New Zealand’s banknotes are getting a facelift. The $5 and $10 notes will be released from October 2015, with the $20, $50 and $100 notes targeted for April 2016. The basic themes remain the same, depicting the same well-known New Zealanders, the Queen, and flora and fauna as introduced with the fifth series in 1991. According to the Reserve Bank of New Zealand (RB), this seventh series dubbed “‘Brighter Money’ includes improved security features, vibrant imagery, and innovative design”.
From the RB’s Bulletin:
To best achieve the design goals, the Reserve Bank uses an open tender process. […] Seven design proposals were submitted by six overseas companies.
It was […] important to consider whether the designs were aesthetically pleasing and representative of New Zealand’s cultural heritage. To evaluate the public perception of the different designs, the Reserve Bank conducted a number of confidential focus groups with a wide range of participants representing the New Zealand public, as well as tourists and visually impaired people. Further, Te Papa [the Museum of New Zealand Te Papa Tongarewa] assessed all design submissions with a selection of cultural, arts, botanical and ornithological experts.
The Reserve Bank was able to establish a set of requirements specific to the needs of visually impaired people, such as high contrast numerals, large fonts, greater colour variation between denominations, and above all, the continuation of varying sizes.
The designs submitted by the Canadian Banknote Company Ltd. (CBN) were the ones selected.
To many type designers, having one of their own creations used on currency may seem like a dream come through. In this case, not so for Kris Sowersby of Klim. To the designer of Karbon, these “new ‘funky’ banknotes” represent the “worst ‘fonts in use’ for me so far.”
Both the parody posted by Tommy Ill and Sowersby’s own tongue-in-cheek counter-proposal hint at where the rub is with the new series: too many unrelated and uncoordinated elements, in too many flashy colors. Graphic designer Andreas Weiland comments: “I guess if it’s in the specs that you have to use all layer styles in photoshop, it’s a pretty good solution…” While Sowersby’s radically minimalist fun sketch ignores most aspects of security and usability, it actually scores better on strong contrast and large type size, two main requirements for accessibility as defined by the RB. Now for the cultural representation …
Banknotes carry significant weight as representatives of the culture of a country, and are sometimes referred to as ‘a country’s business cards’. Therefore, the New Zealand public should be able to identify with the designs, and value their artistic appearance.
This is where opinions differ, and will always differ. Irrespective of the concrete stylistic and thematic direction, it is vital that responsible parties actually choose one such direction. Let’s hope that they start involving fewer voices in such processes — one discerning design professional is more valuable than a dozen well-meaning tourists — and that they stop aiming for a common denominator that pleases everybody, for it is too often a mingle-mangle that, in sum, hardly pleases anybody.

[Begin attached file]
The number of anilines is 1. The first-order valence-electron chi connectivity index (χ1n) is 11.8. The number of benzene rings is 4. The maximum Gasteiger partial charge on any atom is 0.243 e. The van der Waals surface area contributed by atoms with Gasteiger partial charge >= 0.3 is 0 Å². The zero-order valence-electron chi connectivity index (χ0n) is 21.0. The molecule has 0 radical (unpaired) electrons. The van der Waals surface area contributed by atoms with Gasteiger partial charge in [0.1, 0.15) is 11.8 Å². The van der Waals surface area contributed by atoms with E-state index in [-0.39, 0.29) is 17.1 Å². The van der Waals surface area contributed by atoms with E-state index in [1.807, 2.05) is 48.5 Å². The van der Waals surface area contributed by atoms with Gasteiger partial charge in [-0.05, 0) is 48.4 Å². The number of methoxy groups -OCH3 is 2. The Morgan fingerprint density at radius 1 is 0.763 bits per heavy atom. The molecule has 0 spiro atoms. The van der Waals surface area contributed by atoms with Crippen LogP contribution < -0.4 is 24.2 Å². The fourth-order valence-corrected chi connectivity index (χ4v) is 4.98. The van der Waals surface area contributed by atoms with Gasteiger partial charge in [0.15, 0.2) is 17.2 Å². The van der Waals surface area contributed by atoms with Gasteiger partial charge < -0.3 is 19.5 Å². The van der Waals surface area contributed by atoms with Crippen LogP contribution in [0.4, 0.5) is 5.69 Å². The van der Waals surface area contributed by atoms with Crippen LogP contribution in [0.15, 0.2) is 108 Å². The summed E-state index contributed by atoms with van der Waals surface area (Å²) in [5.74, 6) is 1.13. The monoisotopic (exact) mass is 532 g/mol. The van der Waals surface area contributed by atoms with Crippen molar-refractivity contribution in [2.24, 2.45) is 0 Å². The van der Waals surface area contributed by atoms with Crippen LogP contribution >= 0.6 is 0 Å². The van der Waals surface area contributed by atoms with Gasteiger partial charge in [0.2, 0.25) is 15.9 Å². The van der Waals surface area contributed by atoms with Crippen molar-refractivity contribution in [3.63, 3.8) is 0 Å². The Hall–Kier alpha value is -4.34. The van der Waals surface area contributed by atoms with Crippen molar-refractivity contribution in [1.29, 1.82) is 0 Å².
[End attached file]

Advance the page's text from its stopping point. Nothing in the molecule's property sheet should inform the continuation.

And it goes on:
I agree, Florian. There are individual elements that are attractive and unique to New Zealand: the patterned strip on the left end, the Maori-inspired animal illustrations, the typeface from a local designer. But they combine with 15 other unrelated elements and colors to make an incoherent mishmash without a distincitive cultural identity.
I think the point you’re missing is that these designs precisely indicate NZ’s ambivalent attitude to design, and its inability to articulate much that’s “distinctive” beyond a small number of local brands. The notes capture that ambivalence just in the same way that the new flag design proposals do – they perfectly express a country ill at ease with itself and unable to articulate anything different. PS: Stephen, it’s Maori, not Mauri – “mauri” means something else entirely.
Oops, fixed. Thanks!
Oh my god. New Zealand, come oooon. This actually doesn’t surprise me at all given our current new flag debacle. Almost all of the contenders are ugly as sin and have turned new-flag-supporters into people voting no just so we don’t have a clip-art flag, which is fair enough in this case.
I would love to see Hone Heke, Hongi Hika or Timi Kara and not a queen with a meaningless title that insists on showing up on everyone’s currency, but it’s cool that we have scientists and mountain climbers and women’s rights activists in lieu of prime ministers and presidents. The day an Aboriginal person is featured on Canadian currency, where I am now, will be a cold day in hell. :/
My God what a mess!
I hope we arrive at a cashless society before this cash arrives in our pockets.
Contributed by Florian Hardwig
Contributed by Alan Hughes
Contributed by Artyom Geller
Contributed by Florian Hardwig